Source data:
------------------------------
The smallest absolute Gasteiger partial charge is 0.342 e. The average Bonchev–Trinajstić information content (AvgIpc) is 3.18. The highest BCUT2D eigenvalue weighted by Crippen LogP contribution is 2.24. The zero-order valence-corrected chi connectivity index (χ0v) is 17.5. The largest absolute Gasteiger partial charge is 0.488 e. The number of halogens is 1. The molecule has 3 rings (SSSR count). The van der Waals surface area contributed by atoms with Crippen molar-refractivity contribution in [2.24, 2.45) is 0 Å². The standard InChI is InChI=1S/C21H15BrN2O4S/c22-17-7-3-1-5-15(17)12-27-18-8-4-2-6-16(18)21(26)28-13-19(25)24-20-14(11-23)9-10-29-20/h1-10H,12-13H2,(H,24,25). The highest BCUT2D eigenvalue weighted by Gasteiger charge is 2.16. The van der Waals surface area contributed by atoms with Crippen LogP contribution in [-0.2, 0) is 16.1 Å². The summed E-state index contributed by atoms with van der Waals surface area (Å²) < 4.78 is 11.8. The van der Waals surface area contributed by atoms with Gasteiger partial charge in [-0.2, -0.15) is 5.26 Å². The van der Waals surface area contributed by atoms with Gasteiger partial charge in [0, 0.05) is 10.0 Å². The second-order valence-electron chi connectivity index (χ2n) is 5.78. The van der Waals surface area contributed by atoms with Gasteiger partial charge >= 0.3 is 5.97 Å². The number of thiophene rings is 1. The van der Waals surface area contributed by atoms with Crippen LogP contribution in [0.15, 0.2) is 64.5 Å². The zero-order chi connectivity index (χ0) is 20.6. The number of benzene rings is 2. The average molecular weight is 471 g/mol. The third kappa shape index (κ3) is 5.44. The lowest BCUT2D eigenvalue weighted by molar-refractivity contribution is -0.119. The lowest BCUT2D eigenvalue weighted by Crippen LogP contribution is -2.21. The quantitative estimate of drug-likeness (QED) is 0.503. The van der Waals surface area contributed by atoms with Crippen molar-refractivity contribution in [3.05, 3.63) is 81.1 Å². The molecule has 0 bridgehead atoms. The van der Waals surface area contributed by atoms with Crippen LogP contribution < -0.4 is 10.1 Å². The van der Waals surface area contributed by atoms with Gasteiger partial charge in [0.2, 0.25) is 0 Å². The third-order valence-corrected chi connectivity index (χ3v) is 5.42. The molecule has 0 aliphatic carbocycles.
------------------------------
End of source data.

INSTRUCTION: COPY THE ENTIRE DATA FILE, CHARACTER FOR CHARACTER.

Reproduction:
The smallest absolute Gasteiger partial charge is 0.342 e. The average Bonchev–Trinajstić information content (AvgIpc) is 3.18. The highest BCUT2D eigenvalue weighted by Crippen LogP contribution is 2.24. The zero-order valence-corrected chi connectivity index (χ0v) is 17.5. The largest absolute Gasteiger partial charge is 0.488 e. The number of halogens is 1. The molecule has 3 rings (SSSR count). The van der Waals surface area contributed by atoms with Crippen molar-refractivity contribution in [2.24, 2.45) is 0 Å². The standard InChI is InChI=1S/C21H15BrN2O4S/c22-17-7-3-1-5-15(17)12-27-18-8-4-2-6-16(18)21(26)28-13-19(25)24-20-14(11-23)9-10-29-20/h1-10H,12-13H2,(H,24,25). The highest BCUT2D eigenvalue weighted by Gasteiger charge is 2.16. The van der Waals surface area contributed by atoms with Crippen LogP contribution in [-0.2, 0) is 16.1 Å². The summed E-state index contributed by atoms with van der Waals surface area (Å²) < 4.78 is 11.8. The van der Waals surface area contributed by atoms with Gasteiger partial charge in [-0.2, -0.15) is 5.26 Å². The van der Waals surface area contributed by atoms with Gasteiger partial charge in [0, 0.05) is 10.0 Å². The second-order valence-electron chi connectivity index (χ2n) is 5.78. The van der Waals surface area contributed by atoms with Gasteiger partial charge >= 0.3 is 5.97 Å². The number of thiophene rings is 1. The van der Waals surface area contributed by atoms with Crippen LogP contribution in [0.15, 0.2) is 64.5 Å². The zero-order chi connectivity index (χ0) is 20.6. The number of benzene rings is 2. The average molecular weight is 471 g/mol. The third kappa shape index (κ3) is 5.44. The lowest BCUT2D eigenvalue weighted by molar-refractivity contribution is -0.119. The lowest BCUT2D eigenvalue weighted by Crippen LogP contribution is -2.21. The quantitative estimate of drug-likeness (QED) is 0.503. The van der Waals surface area contributed by atoms with Crippen molar-refractivity contribution in [3.05, 3.63) is 81.1 Å². The molecule has 0 bridgehead atoms. The van der Waals surface area contributed by atoms with Crippen LogP contribution < -0.4 is 10.1 Å². The van der Waals surface area contributed by atoms with Gasteiger partial charge in [0.2, 0.25) is 0 Å². The third-order valence-corrected chi connectivity index (χ3v) is 5.42. The molecule has 0 aliphatic carbocycles.